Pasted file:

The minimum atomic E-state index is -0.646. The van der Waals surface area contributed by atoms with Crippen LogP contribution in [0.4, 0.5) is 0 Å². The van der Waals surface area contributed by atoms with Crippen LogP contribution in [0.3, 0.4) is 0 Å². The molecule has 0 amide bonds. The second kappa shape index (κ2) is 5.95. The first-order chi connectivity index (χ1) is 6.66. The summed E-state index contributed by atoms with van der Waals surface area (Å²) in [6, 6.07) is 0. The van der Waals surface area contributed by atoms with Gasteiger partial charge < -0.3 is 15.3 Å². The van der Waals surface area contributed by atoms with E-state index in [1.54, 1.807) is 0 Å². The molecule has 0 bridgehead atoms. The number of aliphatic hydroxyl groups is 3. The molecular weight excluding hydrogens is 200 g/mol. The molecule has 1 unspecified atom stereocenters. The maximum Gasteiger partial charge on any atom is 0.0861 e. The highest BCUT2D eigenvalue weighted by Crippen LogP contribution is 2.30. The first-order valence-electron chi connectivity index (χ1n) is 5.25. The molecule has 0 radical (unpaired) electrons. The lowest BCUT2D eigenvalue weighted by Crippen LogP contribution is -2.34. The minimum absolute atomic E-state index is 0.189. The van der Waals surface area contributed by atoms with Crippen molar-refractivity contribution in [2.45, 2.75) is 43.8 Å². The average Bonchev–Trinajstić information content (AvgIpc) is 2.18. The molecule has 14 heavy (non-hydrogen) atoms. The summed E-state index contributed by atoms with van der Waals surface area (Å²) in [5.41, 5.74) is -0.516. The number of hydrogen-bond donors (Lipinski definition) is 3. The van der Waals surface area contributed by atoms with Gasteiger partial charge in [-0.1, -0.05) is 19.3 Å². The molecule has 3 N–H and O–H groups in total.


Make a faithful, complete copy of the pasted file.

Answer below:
The minimum atomic E-state index is -0.646. The van der Waals surface area contributed by atoms with Crippen LogP contribution in [0.4, 0.5) is 0 Å². The van der Waals surface area contributed by atoms with Crippen LogP contribution in [0.3, 0.4) is 0 Å². The molecule has 0 amide bonds. The second kappa shape index (κ2) is 5.95. The first-order chi connectivity index (χ1) is 6.66. The summed E-state index contributed by atoms with van der Waals surface area (Å²) in [6, 6.07) is 0. The van der Waals surface area contributed by atoms with Gasteiger partial charge < -0.3 is 15.3 Å². The van der Waals surface area contributed by atoms with E-state index in [1.54, 1.807) is 0 Å². The molecule has 0 bridgehead atoms. The number of aliphatic hydroxyl groups is 3. The molecular weight excluding hydrogens is 200 g/mol. The molecule has 1 unspecified atom stereocenters. The maximum Gasteiger partial charge on any atom is 0.0861 e. The highest BCUT2D eigenvalue weighted by Crippen LogP contribution is 2.30. The first-order valence-electron chi connectivity index (χ1n) is 5.25. The molecule has 0 radical (unpaired) electrons. The lowest BCUT2D eigenvalue weighted by Crippen LogP contribution is -2.34. The minimum absolute atomic E-state index is 0.189. The van der Waals surface area contributed by atoms with Crippen molar-refractivity contribution in [2.45, 2.75) is 43.8 Å². The average Bonchev–Trinajstić information content (AvgIpc) is 2.18. The molecule has 14 heavy (non-hydrogen) atoms. The summed E-state index contributed by atoms with van der Waals surface area (Å²) in [5.41, 5.74) is -0.516. The number of hydrogen-bond donors (Lipinski definition) is 3. The van der Waals surface area contributed by atoms with Gasteiger partial charge in [-0.1, -0.05) is 19.3 Å². The molecule has 3 N–H and O–H groups in total.